Anti-Racism Resources for Students, Educators, and Citizens

End racism graphic.
“Continue to engage and broaden your own understandings. Keep a log of your developing questions. Consider how and where you’ll continue to seek information to pursue learning about these questions,” write Grace Player and Danielle Filipiak, Neag School assistant professors. (iStock)

Editor’s Note: The following piece was originally curated by assistant professors Grace Player and Danielle Filipiak for Neag School students aspiring to serve as educators.

Dear Neag School Students,

We are reaching out to share resources that we believe might be helpful as you reflect on the current and ongoing racism in our country. We hope that these resources will help you reflect on and process the current moment, but also, help shape your practices as anti-racist teachers. Of course, this list is not exhaustive, as there are so many dynamics, so many theories, so many histories to grasp in order to do our work of understanding anti-racism and pursing our role as anti-racist educators. We hope it will, though, provide a place for you to start or some new directions to go. Please feel free to reach out to your faculty as you digest and process some of these pieces. As you find useful resources, also please continue to share and learn together.

Re: #BlackLivesMatter 

Re: Our Roles 

Re: Black Lives Matter Protests/Rebellions in Relationship to the Historical and Contemporary Contexts

Re: Racialized Trauma

(from “Irresistible Podcast,” formerly “Healing Justice” Podcast):

1. Black-led conversations and practices for healing from racialized trauma:

Blackness & Belonging conversation and Reflection on Belonging practice from Prentis Hemphill, for healing from the traumas of anti-Black racism

Rest as Reparations conversation and The Perfect Nap practice from The Nap Ministry, for restoration & ancestral healing through rest

2. If you’re in the midst of direct action right now:

Healing in Direct Action practice from Black Lives Matter Global Network / Black Visions Collective, for harm reduction and increased connection during rapid response

Compartmentalizing in a Healthy Way practice from BYP100, for boundaries and protecting our mental health when things are moving fast

3. For showing up in solidarity:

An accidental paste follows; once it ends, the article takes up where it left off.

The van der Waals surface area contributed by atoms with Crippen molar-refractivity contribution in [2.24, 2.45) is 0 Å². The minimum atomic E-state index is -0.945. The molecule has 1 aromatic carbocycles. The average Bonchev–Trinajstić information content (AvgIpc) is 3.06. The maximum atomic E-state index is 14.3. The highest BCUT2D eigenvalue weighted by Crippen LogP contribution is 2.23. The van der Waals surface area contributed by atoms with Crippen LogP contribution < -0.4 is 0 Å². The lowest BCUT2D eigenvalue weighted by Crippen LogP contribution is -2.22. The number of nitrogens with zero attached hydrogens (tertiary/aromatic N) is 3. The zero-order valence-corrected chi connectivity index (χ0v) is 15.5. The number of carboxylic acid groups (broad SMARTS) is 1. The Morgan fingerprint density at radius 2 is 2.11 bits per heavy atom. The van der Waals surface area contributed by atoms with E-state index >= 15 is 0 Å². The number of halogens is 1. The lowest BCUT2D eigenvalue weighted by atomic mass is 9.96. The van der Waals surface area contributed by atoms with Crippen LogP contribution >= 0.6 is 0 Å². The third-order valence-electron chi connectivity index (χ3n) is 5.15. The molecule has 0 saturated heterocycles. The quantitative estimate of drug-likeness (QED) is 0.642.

The Art of Allyship: Coming Alongside with Jacoby Ballard and Intention & Impact: Showing Up Right-Sized with Teo Drake, for discerning how to best show up in solidarity

Ancestral Connection for Anti-Racist White Folks with Jardana Peacock and Kelly Germaine, for white folks doing deeper work to show up meaningfully for anti-racism

Re: Educators/Pre-Service Teachers/Parents Resources: 

Some alternative media outlets and race-oriented podcasts to follow:

Some national  organizations and movements to follow:

Media That Helps Us Understand Race, Racism, and Social Justice Movements in the United States

Books That Help Us Understand Race, Racism, and Social Justice Movements in the United States

Movies and Shows to Stream

  • 13th (Netflix)
  • American Son (Netflix)
  • Dear White People (Netflix)
  • Homecoming (Netflix)
  • I Am Not Your Negro (Amazon Prime)
  • If Beale St Could Talk (Hulu)
  • King in the Wilderness (HBO)
  • LA 92 (Netflix)
  • See You Yesterday (Netflix)
  • The Hate You Give (Cinemax)
  • True Justice (HBO)
  • When They See Us (Netflix)

Books About Teaching For Black Lives

Of course, as you read any of these resources or any other text analyzing this moment or any issues of race, justice, and education, make sure to approach them with a critical eye. Whose story is being told? By whom? Through what lenses? How are arguments upholding or pushing against the status quo? For what reason and how? Does this resource center Black voices and perspectives? Does this resource value marginalized positions necessary in social justice movement?

Also, continue to engage and broaden your own understandings. Keep a log of your developing questions. Consider how and where you’ll continue to seek information to pursue learning about these questions. Develop groups of critical friends to help push you forward in your understandings and critiques. Make sure to honor and respect (and compensate in one way or another) the emotional and intellectual labor of any Black person or Person of Color who contributes to your continual understandings. Understand that discomfort is part of anti-racist work and continue to push forward. Students of Color, and particularly Black students, take care of yourselves and your communities.

We would like to thank Drs. Alicia Rusoja, Manisha Anantharaman, Monica Fitzgerald, Suzanne Schmidt, Tamara Spencer, and Michael Joseph Viola of St. Mary’s College of California for inspiring this list, providing the basis for the list, and collaborating to gather additional resources.

With love and power,

Grace Player and Danielle Filipiak